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McConnell knocks call for additional impeachment witnesses

Senate Majority Leader Mitch McConnellAddison (Mitch) Mitchell McConnellBudowsky: Democracy won, Trump lost, President Biden inaugurated Biden's inauguration marked by conflict of hope and fear McConnell faces conservative backlash over Trump criticism MORE (R-Ky.) on Tuesday knocked talk of calling additional impeachment witnesses, arguing that Democrats want the Senate to go "fishing" during the soon-to-start impeachment trial.

"If the existing case is strong, there's no need for the judge and the jury to reopen the investigation. If the existing case is weak, House Democrats should not have impeached in the first place," McConnell said from the Senate floor.

McConnell's comments come as his caucus is locked in an increasingly public fight over impeachment witnesses.

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A small number have suggested they are open to calling witnesses midtrial, but they're getting public pushback from their conservative colleagues, who warn that if Republicans support calling former national security adviser John BoltonJohn BoltonPence, other GOP officials expected to skip Trump send-off NSA places former GOP political operative in top lawyer position after Pentagon chief's reported order After insurrection: The national security implications MORE they also have to support calling witnesses Trump might want such as Hunter Biden or the whistleblower at the center of the House impeachment inquiry.

Democrats are planning to force votes on calling four witnesses, including Bolton and acting White House chief of staff Mick MulvaneyMick MulvaneyConsumer bureau director resigns after Biden's inauguration FDA chief says he was 'disgusted' by Capitol riots, considered resigning Biden consumer bureau pick could take over agency on Inauguration Day MORE. They need four GOP senators to successfully call a witness.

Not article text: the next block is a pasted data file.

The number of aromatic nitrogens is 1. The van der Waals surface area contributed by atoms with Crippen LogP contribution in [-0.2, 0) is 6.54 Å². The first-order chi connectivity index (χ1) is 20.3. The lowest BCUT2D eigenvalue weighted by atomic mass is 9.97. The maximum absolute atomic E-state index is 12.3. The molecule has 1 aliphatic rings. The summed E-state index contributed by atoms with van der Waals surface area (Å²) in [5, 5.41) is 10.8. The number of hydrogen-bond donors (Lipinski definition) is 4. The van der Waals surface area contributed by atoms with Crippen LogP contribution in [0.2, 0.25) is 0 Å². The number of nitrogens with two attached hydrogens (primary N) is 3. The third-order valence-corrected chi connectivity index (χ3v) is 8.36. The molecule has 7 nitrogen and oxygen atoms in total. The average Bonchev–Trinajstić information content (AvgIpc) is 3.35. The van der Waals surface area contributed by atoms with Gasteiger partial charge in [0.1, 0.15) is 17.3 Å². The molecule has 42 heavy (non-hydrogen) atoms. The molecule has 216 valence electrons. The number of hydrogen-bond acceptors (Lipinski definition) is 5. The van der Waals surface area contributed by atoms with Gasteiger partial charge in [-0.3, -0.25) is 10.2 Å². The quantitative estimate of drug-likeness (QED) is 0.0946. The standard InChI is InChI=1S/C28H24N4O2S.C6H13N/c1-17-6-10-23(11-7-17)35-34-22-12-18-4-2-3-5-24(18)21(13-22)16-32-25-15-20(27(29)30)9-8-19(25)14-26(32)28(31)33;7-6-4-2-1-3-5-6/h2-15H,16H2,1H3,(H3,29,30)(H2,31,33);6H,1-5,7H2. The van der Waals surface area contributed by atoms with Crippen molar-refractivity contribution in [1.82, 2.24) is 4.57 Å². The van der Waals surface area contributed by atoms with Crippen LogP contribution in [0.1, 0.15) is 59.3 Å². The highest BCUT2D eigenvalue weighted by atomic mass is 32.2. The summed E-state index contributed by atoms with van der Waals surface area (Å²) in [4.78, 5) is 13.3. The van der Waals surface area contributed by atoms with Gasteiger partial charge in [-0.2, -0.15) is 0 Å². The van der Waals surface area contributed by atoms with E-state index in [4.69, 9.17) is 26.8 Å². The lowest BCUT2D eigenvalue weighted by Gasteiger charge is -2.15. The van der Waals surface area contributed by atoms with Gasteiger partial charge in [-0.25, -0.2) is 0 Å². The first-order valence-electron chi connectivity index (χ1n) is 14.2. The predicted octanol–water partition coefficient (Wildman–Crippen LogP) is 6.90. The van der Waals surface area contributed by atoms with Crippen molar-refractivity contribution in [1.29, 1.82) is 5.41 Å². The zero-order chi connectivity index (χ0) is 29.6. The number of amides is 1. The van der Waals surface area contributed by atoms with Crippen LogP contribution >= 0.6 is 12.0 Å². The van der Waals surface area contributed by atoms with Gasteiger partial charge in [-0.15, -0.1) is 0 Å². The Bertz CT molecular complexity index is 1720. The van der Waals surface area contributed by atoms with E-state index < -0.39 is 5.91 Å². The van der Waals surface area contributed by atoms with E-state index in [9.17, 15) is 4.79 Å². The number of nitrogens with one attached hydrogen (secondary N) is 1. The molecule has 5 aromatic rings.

McConnell, however, argued on Tuesday that demands for additional witnesses "do not show confidence" in the House case.

"The Constitution gives the sole power of impeachment to the House. If a House majority want to impeach a president, the ball is in their court, but they have to do the work," McConnell added.

Senate Minority Leader Charles SchumerChuck SchumerSchumer becomes new Senate majority leader US Chamber of Commerce to Biden, Congress: Business community 'ready to help' Why pretend senators can 'do impartial justice'? MORE (D-N.Y.) defended his party's witness request in his own floor speech on Tuesday, arguing that without additional witnesses or documents the trial will be a "sham." During President Clinton's impeachment trial, the Senate voted along party lines to depose three witnesses behind closed doors.

"All we're asking is for the president's own men, his appointees, to come forward and tell their side of the story," Schumer said. "The American people want a fair trial in the Senate. ... The American people will be able to tell the difference between a fair hearing of the facts and a cover up."